StreetShares is dedicated to helping U.S. military veteran entrepreneurs get funding for their small business ventures, which is why it is a good place to look if you want to start a small business and you’re a veteran. It’s free to see if you qualify for a loan, which is offered in terms of three months to three years, for up to $100,000. Businesses must be at least one-year-old or have at least $100,000 in revenue to qualify. You also must be a U.S. citizen and have decent credit.
Having liquid assets, valuable collateral and a good credit rating will go a long way to helping you get a franchise loan. According to The Wall Street Journal, most banks will be looking for around one-fifth or 20% of franchise startup costs to come from the owner before considering lending options, and without a good credit score, most lenders won't feel comfortable extending a loan even if the proposed franchise is known for long-standing success.

For existing franchises looking for working capital, another form of alternative financing comes from monetizing the franchise’s balance sheet to obtain funding. Using the franchise’s commercial real estate, or by tapping into the franchise owner’s personal real estate, an asset based lender can collateralize the real estate and provide working capital up to 90% of the real estate’s equity.
Startups should also understand that the venture process can be very time consuming—just getting a meeting with a principal of a VC firm can take weeks; followed up with more meetings and conversations; followed by a presentation to all of the partners of the venture capital fund; followed by the issuance and negotiation of a term sheet, with continued due diligence; and finally the drafting and negotiation by lawyers on both sides of numerous legal documents to evidence the investment.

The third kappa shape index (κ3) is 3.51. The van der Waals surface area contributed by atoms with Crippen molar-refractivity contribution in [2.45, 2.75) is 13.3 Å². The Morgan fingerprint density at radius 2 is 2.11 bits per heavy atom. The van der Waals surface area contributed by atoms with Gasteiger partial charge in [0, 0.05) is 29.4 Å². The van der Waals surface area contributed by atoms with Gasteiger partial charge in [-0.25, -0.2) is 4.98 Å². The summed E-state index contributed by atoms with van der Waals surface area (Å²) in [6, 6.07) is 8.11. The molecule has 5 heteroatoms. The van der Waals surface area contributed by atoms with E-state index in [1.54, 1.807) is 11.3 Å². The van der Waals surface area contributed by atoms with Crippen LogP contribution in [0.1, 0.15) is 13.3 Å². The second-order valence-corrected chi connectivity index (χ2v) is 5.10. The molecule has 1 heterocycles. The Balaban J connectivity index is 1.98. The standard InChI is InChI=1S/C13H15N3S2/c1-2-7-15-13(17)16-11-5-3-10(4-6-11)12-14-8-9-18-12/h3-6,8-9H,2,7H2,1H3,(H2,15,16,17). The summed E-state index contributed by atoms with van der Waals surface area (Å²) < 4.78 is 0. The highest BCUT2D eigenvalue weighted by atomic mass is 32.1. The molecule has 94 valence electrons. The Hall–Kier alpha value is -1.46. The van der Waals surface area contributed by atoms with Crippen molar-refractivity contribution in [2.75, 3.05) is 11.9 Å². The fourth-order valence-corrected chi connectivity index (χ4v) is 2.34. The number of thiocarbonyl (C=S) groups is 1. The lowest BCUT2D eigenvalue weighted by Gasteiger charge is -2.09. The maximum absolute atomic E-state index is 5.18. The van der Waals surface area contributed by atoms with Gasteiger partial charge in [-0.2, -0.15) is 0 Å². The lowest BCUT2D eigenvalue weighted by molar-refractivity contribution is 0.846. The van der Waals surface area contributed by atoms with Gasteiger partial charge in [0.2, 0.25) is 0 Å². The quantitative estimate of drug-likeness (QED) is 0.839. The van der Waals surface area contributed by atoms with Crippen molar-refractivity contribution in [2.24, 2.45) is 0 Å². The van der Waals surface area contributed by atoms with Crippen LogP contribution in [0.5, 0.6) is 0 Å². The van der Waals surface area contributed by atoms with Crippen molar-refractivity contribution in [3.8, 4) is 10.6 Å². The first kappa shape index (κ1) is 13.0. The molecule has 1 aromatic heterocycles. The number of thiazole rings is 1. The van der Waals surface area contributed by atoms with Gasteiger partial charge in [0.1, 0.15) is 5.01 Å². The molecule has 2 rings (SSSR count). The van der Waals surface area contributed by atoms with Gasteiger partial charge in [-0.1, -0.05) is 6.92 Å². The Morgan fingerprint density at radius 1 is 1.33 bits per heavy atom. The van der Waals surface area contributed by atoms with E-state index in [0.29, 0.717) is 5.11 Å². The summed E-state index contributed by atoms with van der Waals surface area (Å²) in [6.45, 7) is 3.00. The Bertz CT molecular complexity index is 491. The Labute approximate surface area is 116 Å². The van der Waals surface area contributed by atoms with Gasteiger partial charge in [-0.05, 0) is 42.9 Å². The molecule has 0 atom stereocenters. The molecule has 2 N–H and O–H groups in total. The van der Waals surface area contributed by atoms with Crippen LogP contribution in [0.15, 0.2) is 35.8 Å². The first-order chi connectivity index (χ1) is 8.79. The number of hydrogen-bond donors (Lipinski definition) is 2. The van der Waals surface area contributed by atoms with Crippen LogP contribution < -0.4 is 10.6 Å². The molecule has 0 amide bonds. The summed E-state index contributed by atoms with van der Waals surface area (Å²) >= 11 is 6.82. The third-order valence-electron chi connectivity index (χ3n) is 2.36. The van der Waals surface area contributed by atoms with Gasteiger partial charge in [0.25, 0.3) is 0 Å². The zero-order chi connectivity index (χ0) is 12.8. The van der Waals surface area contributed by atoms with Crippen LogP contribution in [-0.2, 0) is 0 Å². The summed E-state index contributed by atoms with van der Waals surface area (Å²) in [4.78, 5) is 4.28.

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To find out the best ways for new business owners to secure loans, I consulted with experts who have a wide range of experience with funding businesses including Jared Hecht, CEO of the online lending website Fundera, David J. Hall from the Small Business Association, Hal Shelton who is a SCORE mentor and author of The Secrets to Writing a Successful Business Plan (Summit Valley Press 2014) and Larry Conley, Senior Vice President and Specialty Finance National Manager for Chase bank.

To get a good estimate of costs, the first thing we recommend doing is asking the franchisor for their Franchise Disclosure Document (FDD) early on in the process. It’s a good idea to have an accountant and lawyer review the FDD with you before you sign any paperwork or hand over any money. A franchisor is legally required to give you the FDD at least 14 days before you buy a franchise.


Franchise equipment leasing allows the franchisee to attain needed equipment and machinery to operate the franchise, without paying the full upfront costs. Once the franchise identifies a piece of equipment its looking to obtain, they will apply through a leasing company to purchase the equipment for the small business, and then the leasing company will provide a lease of the equipment for up to 10 years.

To comfortably repay your loan each month, your total income should be at least 1.25 times your total expenses, including your new repayment amount, Darden says. For example, if your business’s income is $10,000 a month and you have $7,000 worth of expenses including rent, payroll, inventory, etc., the most you can comfortably afford is $1,000 a month in loan repayments. You can use Nerdwallet’s business loan calculator to determine your loan’s affordability.